Olympic Garage

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Olympic Garage
Garageolimposter.jpg
DVD cover
Directed by Marco Bechis
Produced by Amedeo Pagani
Marco Bechis
Enrique Piñeyro
Eric Heumann
Written by Marco Bechis
Lara Fremder
Collaborating writer:
Caterina Giargia
Starring Antonella Costa
Carlos Echevarría
Enrique Piñeyro
Music by Jacques Lederlin
Cinematography Ramiro Civita
Edited by Jacopo Quadri
Distributed by Istituto Luce
Aqua Films
Release dates
  • May 16, 1999 (1999-05-16) (France)
  • September 2, 1999 (1999-09-02) (Argentina)
Running time 98 minutes
Country Argentina
France
Italy
Language Spanish
Budget $3,000,000
estimated

Olympic Garage (Spanish: Garage Olimpo) is a 1999 Argentine drama film, directed by Marco Bechis.

The film was produced by Marco Bechis, Enrique Piñeyro (from Argentina), Amedeo Pagani (Italy), and Eric Heumann (France). Executive producers Daniel Burman and Diego Dubcovsky.

The picture is about a young politically active Argentine woman who is kidnapped by the military during Argentina's Dirty War in the late 1970s. She is taken to a torture center called Garage Olimpo in the middle of Buenos Aires.

Plot[edit]

Antonella Costa as Maria.

The film tells of Maria (Antonella Costa), a political activist in an Argentine organization that is fighting the oppressive military dictatorship during the Dirty War.

She also teaches reading and writing in the suburbs of Buenos Aires in a blighted area.

She lives in a decrepit rooming house with her mother Diane (Dominique Sanda), who rents out some rooms. One of the lodgers is a young man named Felix (Carlos Echevarría), who's in love with Maria, and rather shy.

Felix seems to have come from nowhere and is supposed to work as a watchman in a garage. One morning, Maria is kidnapped by a military squad in civilian clothes in front of her mother and is taken to the garage Olimpo, one of the many well-known torture places in the middle of Buenos Aires, which operate to the general indifference of the local citizens.

As soon as Maria is captured the film's mood becomes uncomfortable and the atmosphere is minimalist.

Tigre, who's the head of the center (Enrique Piñeyro), appoints Felix, their best torturer, to make Maria talk.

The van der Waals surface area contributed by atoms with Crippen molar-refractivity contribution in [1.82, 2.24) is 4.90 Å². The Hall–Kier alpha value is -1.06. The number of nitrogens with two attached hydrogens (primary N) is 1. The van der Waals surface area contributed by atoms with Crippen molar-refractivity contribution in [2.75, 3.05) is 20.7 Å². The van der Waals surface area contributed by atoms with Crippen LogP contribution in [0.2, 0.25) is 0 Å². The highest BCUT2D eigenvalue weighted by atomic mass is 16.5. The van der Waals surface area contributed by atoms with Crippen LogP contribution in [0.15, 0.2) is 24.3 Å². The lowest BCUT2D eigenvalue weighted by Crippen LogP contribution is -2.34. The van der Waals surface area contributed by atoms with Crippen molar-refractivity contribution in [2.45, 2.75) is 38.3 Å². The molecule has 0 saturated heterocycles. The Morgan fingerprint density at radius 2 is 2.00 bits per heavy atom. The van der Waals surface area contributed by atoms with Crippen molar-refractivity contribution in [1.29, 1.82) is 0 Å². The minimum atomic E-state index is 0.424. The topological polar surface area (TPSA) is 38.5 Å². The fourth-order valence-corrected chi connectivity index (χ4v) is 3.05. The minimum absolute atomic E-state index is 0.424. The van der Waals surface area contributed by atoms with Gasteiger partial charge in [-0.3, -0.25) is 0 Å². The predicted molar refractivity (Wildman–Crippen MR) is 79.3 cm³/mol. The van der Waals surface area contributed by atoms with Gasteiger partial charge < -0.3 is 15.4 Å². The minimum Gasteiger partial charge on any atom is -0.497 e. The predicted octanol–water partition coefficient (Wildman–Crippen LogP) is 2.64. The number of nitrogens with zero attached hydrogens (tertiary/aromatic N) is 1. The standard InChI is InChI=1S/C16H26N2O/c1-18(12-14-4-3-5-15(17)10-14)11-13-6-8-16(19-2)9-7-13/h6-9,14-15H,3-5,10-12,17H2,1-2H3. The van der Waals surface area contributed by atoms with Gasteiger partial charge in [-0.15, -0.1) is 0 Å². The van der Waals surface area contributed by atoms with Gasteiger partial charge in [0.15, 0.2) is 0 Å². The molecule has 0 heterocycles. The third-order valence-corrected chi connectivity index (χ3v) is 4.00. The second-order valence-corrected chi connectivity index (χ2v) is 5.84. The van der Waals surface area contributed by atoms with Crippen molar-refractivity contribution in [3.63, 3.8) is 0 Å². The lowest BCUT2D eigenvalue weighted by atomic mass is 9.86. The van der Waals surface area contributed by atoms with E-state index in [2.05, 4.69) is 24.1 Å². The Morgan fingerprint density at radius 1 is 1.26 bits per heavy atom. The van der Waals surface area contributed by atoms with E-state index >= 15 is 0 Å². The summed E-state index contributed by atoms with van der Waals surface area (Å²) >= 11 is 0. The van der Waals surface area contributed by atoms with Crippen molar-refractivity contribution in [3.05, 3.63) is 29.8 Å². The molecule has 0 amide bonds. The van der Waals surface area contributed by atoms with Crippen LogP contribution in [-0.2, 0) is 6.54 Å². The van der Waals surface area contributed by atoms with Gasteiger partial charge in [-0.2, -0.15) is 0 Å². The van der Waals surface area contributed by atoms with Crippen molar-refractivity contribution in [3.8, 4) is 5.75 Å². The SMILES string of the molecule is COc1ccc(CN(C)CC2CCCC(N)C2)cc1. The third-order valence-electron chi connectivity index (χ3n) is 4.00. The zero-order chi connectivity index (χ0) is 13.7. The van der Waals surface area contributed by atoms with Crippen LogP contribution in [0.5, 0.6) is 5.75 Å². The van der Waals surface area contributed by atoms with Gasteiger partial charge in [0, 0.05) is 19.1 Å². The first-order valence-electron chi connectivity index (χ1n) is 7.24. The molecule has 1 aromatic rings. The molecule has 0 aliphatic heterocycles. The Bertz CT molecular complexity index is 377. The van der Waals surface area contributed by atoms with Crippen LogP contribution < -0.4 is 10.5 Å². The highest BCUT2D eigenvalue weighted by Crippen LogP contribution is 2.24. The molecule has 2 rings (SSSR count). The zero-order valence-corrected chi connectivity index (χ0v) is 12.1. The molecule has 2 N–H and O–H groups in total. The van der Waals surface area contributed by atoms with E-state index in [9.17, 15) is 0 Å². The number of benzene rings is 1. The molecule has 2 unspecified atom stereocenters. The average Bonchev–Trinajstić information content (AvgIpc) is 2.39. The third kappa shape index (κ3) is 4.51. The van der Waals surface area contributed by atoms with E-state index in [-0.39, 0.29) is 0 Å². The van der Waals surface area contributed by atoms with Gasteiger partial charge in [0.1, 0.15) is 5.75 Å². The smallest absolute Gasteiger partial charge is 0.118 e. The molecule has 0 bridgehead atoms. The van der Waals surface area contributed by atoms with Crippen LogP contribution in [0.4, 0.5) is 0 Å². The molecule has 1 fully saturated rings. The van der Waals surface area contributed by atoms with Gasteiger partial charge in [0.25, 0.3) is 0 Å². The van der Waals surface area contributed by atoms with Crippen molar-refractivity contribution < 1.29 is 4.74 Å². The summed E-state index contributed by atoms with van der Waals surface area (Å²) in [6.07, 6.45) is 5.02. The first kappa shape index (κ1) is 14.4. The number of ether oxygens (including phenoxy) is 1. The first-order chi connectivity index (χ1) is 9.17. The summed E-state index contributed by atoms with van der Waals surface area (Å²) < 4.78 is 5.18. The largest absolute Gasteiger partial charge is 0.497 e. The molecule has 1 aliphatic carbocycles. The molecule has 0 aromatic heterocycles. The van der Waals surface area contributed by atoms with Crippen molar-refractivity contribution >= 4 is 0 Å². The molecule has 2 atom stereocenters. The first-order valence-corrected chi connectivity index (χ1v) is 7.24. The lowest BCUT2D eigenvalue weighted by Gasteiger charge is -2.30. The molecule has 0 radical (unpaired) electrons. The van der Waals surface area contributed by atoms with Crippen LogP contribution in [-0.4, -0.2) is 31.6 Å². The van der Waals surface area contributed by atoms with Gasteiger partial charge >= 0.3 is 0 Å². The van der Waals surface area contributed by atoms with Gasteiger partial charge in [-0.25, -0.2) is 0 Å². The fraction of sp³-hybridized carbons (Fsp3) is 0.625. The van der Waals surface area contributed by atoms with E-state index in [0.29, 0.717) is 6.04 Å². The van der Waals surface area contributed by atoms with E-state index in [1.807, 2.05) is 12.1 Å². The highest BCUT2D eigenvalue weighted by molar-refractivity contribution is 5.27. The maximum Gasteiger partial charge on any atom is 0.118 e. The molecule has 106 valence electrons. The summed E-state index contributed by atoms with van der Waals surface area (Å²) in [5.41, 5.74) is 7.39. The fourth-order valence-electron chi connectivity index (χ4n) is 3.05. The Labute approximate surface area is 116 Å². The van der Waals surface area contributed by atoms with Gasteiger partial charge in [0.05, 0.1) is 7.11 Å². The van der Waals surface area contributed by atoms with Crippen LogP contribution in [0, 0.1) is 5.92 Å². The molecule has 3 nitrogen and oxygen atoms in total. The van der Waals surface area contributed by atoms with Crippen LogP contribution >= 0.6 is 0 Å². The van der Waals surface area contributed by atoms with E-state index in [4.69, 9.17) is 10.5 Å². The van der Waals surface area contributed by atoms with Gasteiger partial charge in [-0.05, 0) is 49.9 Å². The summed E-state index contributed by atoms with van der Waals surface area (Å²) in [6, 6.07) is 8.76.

Yet, Felix is overcome by his feelings for Maria, and Maria is determined to exploit the situation with Felix for her survival.

Cast[edit]

Production[edit]

Main article: Dirty War

The film is based on the real political events that took place in Argentina after Jorge Rafael Videla's reactionary military junta assumed power on March 24, 1976. During the junta's rule: the parliament was suspended, unions, political parties and provincial governments were banned, and in what became known as the Dirty War between 9,000 and 30,000 people deemed left-wing "subversives" disappeared from society.[1]

As the country celebrated its win of the World Cup, many political activists were tortured in Buenos Aires and then later taken on "death flights." Victims were drugged and then dropped alive into the Atlantic Ocean from military aircraft.

Chilean born director Marco Bechis was a victim of the country's military regime and was forced to leave Argentina in 1977, at the age of 20, for political reasons.[2]

Distribution[edit]

The film was first presented at the 1999 Cannes Film Festival on May 16 in the Un Certain Regard section.[3] It opened wide in Argentina on September 2, 1999.

The film was screened at various film festivals, including: the Toronto Film Festival, Canada; the Huelva Latin American Film Festival, Spain; the Norwegian International Film Festival, Norway; the Human Rights Watch Film Festival, New York; the Amnesty International Film Festival, Netherlands; and others.

Reception[edit]

Critical response[edit]

Argentina torture jail cells for its politically progressive citizens.

Stephen Holden, film critic for The New York Times, wrote the film is "notable on the international front...a not-for-the-squeamish film from Argentina about an opponent of the military dictatorship who is tortured in a garage in the heart of Buenos Aires."[4]